At the Auschwitz- Birkenau, they had ponds where the ashes from the crematories had been spread and there was still a faint but strong smell of them. Auschwitz-Birkenau is the camp that you see in movies like Schindler's List, with the train tracks and the big long building. That is where they dropped the Jews off and then they walked them straight down the 20 minute walk to take "showers" which were actually gas chambers. At this camp, the gas chambers had been half way blown up in war to cover the evidence, and the debris and most of the building still lay as it did. There was also a big memorial at this camp. It was a huge sculpture that symbolized the people from different nations had died.
Auschwitz was some place we all really wanted to go, but knew was not going to be the most "fun" trip. I learned a lot from that day alone, and it makes me want to go back and learn more now. It was very hard to look and realize that I was walking in the steps of so many people that were killed. But it was a very interesting day as well because it wasn't about touring, it was more about becoming aware of what really happened. Before I went to Auschwitz, I never really understood the full impact until I saw all of it and saw the faces of real people on the wall. The experience was definitelypositive one and definitely something you should go to if you are ever traveling Europe, because I am sure it'll shake you a little bit but you'll learn a lot from it.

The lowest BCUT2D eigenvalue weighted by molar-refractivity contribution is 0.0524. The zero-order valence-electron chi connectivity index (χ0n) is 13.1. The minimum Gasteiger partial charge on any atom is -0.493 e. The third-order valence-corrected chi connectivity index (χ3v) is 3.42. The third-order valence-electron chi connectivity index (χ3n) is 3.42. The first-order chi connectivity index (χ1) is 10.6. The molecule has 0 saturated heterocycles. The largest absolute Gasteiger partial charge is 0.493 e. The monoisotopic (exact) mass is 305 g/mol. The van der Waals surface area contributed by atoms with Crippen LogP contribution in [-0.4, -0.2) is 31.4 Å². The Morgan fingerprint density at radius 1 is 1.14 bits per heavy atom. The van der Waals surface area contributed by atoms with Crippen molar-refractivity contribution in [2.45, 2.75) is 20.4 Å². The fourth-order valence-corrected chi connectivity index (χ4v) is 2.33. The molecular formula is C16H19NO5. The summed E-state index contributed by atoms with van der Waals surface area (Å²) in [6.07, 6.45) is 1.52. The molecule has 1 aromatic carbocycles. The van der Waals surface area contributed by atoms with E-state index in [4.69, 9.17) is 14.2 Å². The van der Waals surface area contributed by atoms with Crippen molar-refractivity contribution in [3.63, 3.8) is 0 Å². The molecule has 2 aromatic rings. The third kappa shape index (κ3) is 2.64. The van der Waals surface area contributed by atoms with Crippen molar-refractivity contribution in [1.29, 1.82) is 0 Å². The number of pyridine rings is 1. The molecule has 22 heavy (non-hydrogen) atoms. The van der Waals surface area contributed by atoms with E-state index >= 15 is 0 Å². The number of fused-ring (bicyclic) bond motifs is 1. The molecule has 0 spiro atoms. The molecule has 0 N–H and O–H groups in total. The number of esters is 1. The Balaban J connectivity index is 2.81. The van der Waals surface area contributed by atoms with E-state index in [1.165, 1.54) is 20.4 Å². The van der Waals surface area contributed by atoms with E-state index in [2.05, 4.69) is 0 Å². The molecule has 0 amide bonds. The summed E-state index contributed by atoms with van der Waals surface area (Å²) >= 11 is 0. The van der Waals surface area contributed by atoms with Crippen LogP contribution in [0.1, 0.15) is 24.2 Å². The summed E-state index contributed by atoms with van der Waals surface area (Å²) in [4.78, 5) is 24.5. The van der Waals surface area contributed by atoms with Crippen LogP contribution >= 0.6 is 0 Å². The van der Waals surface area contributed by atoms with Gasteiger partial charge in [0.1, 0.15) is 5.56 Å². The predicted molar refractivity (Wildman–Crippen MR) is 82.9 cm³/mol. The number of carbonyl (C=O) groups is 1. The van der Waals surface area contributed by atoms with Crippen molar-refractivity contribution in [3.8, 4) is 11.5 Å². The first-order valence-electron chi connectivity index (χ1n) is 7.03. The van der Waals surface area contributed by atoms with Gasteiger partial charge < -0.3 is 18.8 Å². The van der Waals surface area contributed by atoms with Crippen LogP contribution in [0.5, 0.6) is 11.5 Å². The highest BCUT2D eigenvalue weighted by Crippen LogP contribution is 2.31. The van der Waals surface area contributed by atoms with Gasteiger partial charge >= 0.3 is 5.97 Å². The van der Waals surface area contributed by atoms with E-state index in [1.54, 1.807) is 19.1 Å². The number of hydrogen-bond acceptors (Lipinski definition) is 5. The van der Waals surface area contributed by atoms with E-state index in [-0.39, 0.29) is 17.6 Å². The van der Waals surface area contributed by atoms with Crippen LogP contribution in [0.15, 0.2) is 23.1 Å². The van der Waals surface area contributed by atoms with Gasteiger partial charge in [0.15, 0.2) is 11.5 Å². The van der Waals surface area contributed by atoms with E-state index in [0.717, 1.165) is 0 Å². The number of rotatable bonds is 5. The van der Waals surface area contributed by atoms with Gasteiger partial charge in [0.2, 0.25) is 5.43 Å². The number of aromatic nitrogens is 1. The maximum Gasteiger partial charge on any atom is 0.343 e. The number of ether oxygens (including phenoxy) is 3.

After we went to Auschwitz, we headed back to the train station. We had a train to leave Poland at 10:05 pm. And of course, it was only like 6 pm. We went to a restaurant nearby and got some food. I tried a traditional polish dish of a potato pancake and I don't even know if I know what was on top of it! But it wasn't bad. We just hung out really and then went back to the train station. We found an internet station, so we all emailed home and just pretty much wasted time until our train out of Poland to Prague.
But Poland was good. It was more of a learning experience, and that was just fine with us. The train ride to Poland was a little iffy, but the experience was definitely worth the old men harassing us.